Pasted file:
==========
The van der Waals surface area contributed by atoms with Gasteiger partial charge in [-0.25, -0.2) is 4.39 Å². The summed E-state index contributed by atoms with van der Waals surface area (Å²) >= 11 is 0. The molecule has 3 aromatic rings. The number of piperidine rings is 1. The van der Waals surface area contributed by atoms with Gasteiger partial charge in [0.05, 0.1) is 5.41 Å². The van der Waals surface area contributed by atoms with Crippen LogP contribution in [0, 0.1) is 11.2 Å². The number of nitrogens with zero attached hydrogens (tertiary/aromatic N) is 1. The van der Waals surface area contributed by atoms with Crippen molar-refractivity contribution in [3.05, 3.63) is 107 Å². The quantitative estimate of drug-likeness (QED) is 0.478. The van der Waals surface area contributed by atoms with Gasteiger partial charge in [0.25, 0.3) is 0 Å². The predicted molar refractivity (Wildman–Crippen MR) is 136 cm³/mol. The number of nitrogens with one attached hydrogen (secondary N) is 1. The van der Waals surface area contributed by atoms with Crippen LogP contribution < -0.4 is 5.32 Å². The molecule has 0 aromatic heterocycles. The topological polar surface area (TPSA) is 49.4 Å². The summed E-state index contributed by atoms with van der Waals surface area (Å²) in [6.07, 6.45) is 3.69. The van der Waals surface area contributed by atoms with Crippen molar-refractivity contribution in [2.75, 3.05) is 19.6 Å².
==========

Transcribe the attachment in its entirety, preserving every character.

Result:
The van der Waals surface area contributed by atoms with Gasteiger partial charge in [-0.25, -0.2) is 4.39 Å². The summed E-state index contributed by atoms with van der Waals surface area (Å²) >= 11 is 0. The molecule has 3 aromatic rings. The number of piperidine rings is 1. The van der Waals surface area contributed by atoms with Gasteiger partial charge in [0.05, 0.1) is 5.41 Å². The van der Waals surface area contributed by atoms with Crippen LogP contribution in [0, 0.1) is 11.2 Å². The number of nitrogens with zero attached hydrogens (tertiary/aromatic N) is 1. The van der Waals surface area contributed by atoms with Crippen molar-refractivity contribution in [3.05, 3.63) is 107 Å². The quantitative estimate of drug-likeness (QED) is 0.478. The van der Waals surface area contributed by atoms with Gasteiger partial charge in [0.25, 0.3) is 0 Å². The predicted molar refractivity (Wildman–Crippen MR) is 136 cm³/mol. The number of nitrogens with one attached hydrogen (secondary N) is 1. The van der Waals surface area contributed by atoms with Crippen LogP contribution < -0.4 is 5.32 Å². The molecule has 0 aromatic heterocycles. The topological polar surface area (TPSA) is 49.4 Å². The summed E-state index contributed by atoms with van der Waals surface area (Å²) in [6.07, 6.45) is 3.69. The van der Waals surface area contributed by atoms with Crippen molar-refractivity contribution in [2.75, 3.05) is 19.6 Å².